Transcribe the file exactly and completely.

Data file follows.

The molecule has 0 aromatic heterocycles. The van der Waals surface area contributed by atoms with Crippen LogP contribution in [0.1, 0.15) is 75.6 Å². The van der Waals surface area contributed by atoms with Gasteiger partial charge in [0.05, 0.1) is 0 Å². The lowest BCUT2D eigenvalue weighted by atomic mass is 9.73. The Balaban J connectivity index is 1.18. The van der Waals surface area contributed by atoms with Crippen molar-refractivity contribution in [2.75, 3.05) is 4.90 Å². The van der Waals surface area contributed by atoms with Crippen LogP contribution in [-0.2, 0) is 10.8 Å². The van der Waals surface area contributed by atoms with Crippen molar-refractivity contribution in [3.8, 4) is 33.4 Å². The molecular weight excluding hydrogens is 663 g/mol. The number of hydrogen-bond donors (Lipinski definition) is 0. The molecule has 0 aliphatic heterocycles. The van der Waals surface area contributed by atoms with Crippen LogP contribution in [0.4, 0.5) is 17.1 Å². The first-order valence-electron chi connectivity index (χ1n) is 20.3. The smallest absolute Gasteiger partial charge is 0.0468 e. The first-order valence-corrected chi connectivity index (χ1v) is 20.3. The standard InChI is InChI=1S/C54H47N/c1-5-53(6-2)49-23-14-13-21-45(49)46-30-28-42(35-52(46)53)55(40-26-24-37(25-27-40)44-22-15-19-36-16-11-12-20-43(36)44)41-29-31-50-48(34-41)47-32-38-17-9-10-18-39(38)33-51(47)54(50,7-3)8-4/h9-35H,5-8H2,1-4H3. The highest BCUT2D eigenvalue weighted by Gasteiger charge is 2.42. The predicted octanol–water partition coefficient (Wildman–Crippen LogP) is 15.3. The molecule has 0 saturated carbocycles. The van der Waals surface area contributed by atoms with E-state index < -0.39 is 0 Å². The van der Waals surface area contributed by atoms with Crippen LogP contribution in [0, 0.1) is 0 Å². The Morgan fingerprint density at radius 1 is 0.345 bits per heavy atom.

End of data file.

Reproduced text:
The molecule has 0 aromatic heterocycles. The van der Waals surface area contributed by atoms with Crippen LogP contribution in [0.1, 0.15) is 75.6 Å². The van der Waals surface area contributed by atoms with Gasteiger partial charge in [0.05, 0.1) is 0 Å². The lowest BCUT2D eigenvalue weighted by atomic mass is 9.73. The Balaban J connectivity index is 1.18. The van der Waals surface area contributed by atoms with Crippen molar-refractivity contribution in [2.75, 3.05) is 4.90 Å². The van der Waals surface area contributed by atoms with Crippen LogP contribution in [-0.2, 0) is 10.8 Å². The van der Waals surface area contributed by atoms with Crippen molar-refractivity contribution in [3.8, 4) is 33.4 Å². The molecular weight excluding hydrogens is 663 g/mol. The number of hydrogen-bond donors (Lipinski definition) is 0. The molecule has 0 aliphatic heterocycles. The van der Waals surface area contributed by atoms with Crippen LogP contribution in [0.4, 0.5) is 17.1 Å². The first-order valence-electron chi connectivity index (χ1n) is 20.3. The smallest absolute Gasteiger partial charge is 0.0468 e. The first-order valence-corrected chi connectivity index (χ1v) is 20.3. The standard InChI is InChI=1S/C54H47N/c1-5-53(6-2)49-23-14-13-21-45(49)46-30-28-42(35-52(46)53)55(40-26-24-37(25-27-40)44-22-15-19-36-16-11-12-20-43(36)44)41-29-31-50-48(34-41)47-32-38-17-9-10-18-39(38)33-51(47)54(50,7-3)8-4/h9-35H,5-8H2,1-4H3. The highest BCUT2D eigenvalue weighted by Gasteiger charge is 2.42. The predicted octanol–water partition coefficient (Wildman–Crippen LogP) is 15.3. The molecule has 0 saturated carbocycles. The van der Waals surface area contributed by atoms with E-state index < -0.39 is 0 Å². The van der Waals surface area contributed by atoms with Crippen LogP contribution in [0, 0.1) is 0 Å². The Morgan fingerprint density at radius 1 is 0.345 bits per heavy atom.